LONDON – Startup SeaMicro Inc. has announced it has packed 384 64-bit Intel Atom dual-core processors into a server. The resulting system, dubbed SM10000-64HD, delivers 768 1.66-GHz x86 cores in 10 rack units (17.5 inches).
This beats SeaMicro's own SM10000-64, which contained 256 dual-core Atoms.
SeaMicro (Sunnyvale, Calif.) claimed that the latest server delivers 20 percent more computation per watt and that it replaces 60 "traditional" servers at one quarter of the power consumption and taking up one sixth of the space. The company has priced the server in a basic configuration at $237,000.
Each dual-core N570 processor supports four threads and when used on a SeaMicro motherboard, and in conjunction with SeaMicro power management technology, the N570 uses, at peak utilization, less than one watt for each gigahertz of compute, SeaMicro said.
"SeaMicro's SM10000-64HD can pack more than 3,000 Intel cores in a standard rack – an amazing accomplishment," said Jason Waxman, general manager of Intel's Data Center Group.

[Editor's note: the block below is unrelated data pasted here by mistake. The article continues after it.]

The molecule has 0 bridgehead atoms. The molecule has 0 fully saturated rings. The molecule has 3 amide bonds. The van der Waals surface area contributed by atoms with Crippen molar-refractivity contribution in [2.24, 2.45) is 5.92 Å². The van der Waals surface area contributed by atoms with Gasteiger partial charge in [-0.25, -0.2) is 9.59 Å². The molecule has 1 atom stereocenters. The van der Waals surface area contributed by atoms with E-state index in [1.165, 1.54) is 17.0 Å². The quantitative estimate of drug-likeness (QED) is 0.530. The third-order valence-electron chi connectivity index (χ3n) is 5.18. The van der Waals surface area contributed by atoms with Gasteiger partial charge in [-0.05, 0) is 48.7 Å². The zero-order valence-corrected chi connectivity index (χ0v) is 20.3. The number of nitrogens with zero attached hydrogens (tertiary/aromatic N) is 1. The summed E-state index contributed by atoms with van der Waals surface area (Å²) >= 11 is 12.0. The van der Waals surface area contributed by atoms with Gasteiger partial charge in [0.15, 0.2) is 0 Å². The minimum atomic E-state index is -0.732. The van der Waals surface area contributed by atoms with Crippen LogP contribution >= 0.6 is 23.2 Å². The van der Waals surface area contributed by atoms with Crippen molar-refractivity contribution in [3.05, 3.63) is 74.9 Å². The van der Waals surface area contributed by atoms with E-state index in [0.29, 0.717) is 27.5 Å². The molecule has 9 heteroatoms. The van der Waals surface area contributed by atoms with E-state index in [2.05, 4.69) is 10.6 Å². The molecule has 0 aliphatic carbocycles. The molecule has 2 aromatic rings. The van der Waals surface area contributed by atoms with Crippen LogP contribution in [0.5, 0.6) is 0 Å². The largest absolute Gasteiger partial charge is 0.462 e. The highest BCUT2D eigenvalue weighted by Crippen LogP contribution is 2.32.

SeaMicro's SM10000-64HD system is comprised of:
384 x86 dual-core 1.66 GHz Intel Atom processors,
1.536 terabytes of DDR3 DRAM,
up to 64 SATA solid state or hard disk drives,
8 to 64 one-gigabit Ethernet uplinks.
@Peter Clarke: I would sure like to know what their power management solution is for that many CPU's. Also, at 10-RU height, I imagine this server needs to be placed at the bottom of the rack to maximize the cooling from cold air -do you know if that is a requirement?
Also, what does their dual-die ASICs do? Is there any hardware/chip-level hypervisor for load balancing between the CPU's?
It is really an engineering piece, the cheapest Intel Processors put in place of a server CPUs, the saving in terms of power and space is mentioned in the article, but it will be simultaneously necessary to mentioned the details of reduction in the investment.
David Patterson, known for his pioneering research that led to RAID, clusters and more, is part of a team at UC Berkeley that recently made its RISC-V processor architecture an open source hardware offering. We talk with Patterson and one of his colleagues behind the effort about the opportunities they see, what new kinds of designs they hope to enable and what it means for today’s commercial processor giants such as Intel, ARM and Imagination Technologies.